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Published in Print: February 1, 1999, as One By One

One By One

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The emphasis on content standards, for example, perpetuates the insane notion that somehow every student must be exposed to a summary of all knowledge. This idea remains a sacred cow, even though knowledge accumulates faster with each passing year and even though everyone over 40 has forgotten most of what he or she was taught in school.

The overuse of standardized testing is also irrational. The average student probably spends two or three weeks a year taking standardized tests--tests that don't enhance or even accurately measure learning. And many accountability systems are based on the questionable premise that we can make teachers teach better and students learn more if we threaten to punish them or promise to reward them. Such systems may raise test scores, but they're unlikely to improve either teaching or learning.

Promoting self-education should be the highest priority for schools. Nourishing young people's natural curiosity, building on their interests, and fanning their passions is a crucial step to lighting the lamp of learning for every child. But traditional classrooms rarely foster such an atmosphere.

Coincidentally, two commentaries in this issue--one by a "self-educator" and the other by a maverick teacher--capture the essence of this conflict and the potential solutions. ("Live And Learn," and "Behind Closed Doors.") They both describe teaching at its worst and its best, but writer Kirsten Olson Lanier--the self-educator--does it best in the first essay. She writes: "I recall that by 3rd or 4th grade it was clear to me that the really vital, onrushing streams of my intellectual life would flow outside the confines" of school.

On those few occasions when school appealed to Lanier, it was the teaching that mattered: "Under teachers who believed in me or who captivated my interest, I could learn anything, write anything, and think extraordinary thoughts."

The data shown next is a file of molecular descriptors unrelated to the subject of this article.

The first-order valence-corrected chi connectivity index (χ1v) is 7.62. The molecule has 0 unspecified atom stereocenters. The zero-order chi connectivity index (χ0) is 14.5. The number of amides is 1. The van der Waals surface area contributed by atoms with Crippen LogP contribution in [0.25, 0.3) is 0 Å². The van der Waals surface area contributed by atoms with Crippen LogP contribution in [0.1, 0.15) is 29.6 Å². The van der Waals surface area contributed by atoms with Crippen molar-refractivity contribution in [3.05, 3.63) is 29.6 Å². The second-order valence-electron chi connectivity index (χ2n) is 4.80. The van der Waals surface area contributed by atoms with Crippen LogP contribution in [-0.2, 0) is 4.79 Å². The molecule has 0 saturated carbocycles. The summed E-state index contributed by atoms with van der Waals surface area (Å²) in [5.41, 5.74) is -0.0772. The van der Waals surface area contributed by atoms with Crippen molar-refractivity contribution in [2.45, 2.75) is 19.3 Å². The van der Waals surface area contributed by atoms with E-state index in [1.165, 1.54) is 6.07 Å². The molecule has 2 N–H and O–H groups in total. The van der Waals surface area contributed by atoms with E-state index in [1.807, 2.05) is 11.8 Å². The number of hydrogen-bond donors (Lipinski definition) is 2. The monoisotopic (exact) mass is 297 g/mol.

Somehow we concluded long ago that we can only deal with large numbers of students if schools, curricula, and teaching are standardized and uniform. So we group students by age and force-feed them the same material. We know that kids have different interests and learning styles, and we know that they learn well only what they consider important or interesting. Yet schools ignore these facts and rarely make clear to children the importance of what they're learning. As a result, most children see little connection between school and the world they live in and consequently wind up placing little value on learning.

Teaching and learning are intimate, personal activities that tap the intellect and the emotions. If schools are to produce self-educators and lifelong learners, they must treat each child as unique and create an individualized learning plan tailored as much as possible to his or her interests. And they must celebrate diversity, encourage debate, and value the spontaneity and unpredictability of self-education.

"Impossible!" most educators and policymakers will say. "That would require radical reorganization of schools and the way we spend time and money." Exactly. That's the point. If the medical system can treat everyone as an individual and commit to the successful treatment of every patient, then why can't the education system?

--Ronald A. Wolk

Vol. 10, Issue 5, Page 8

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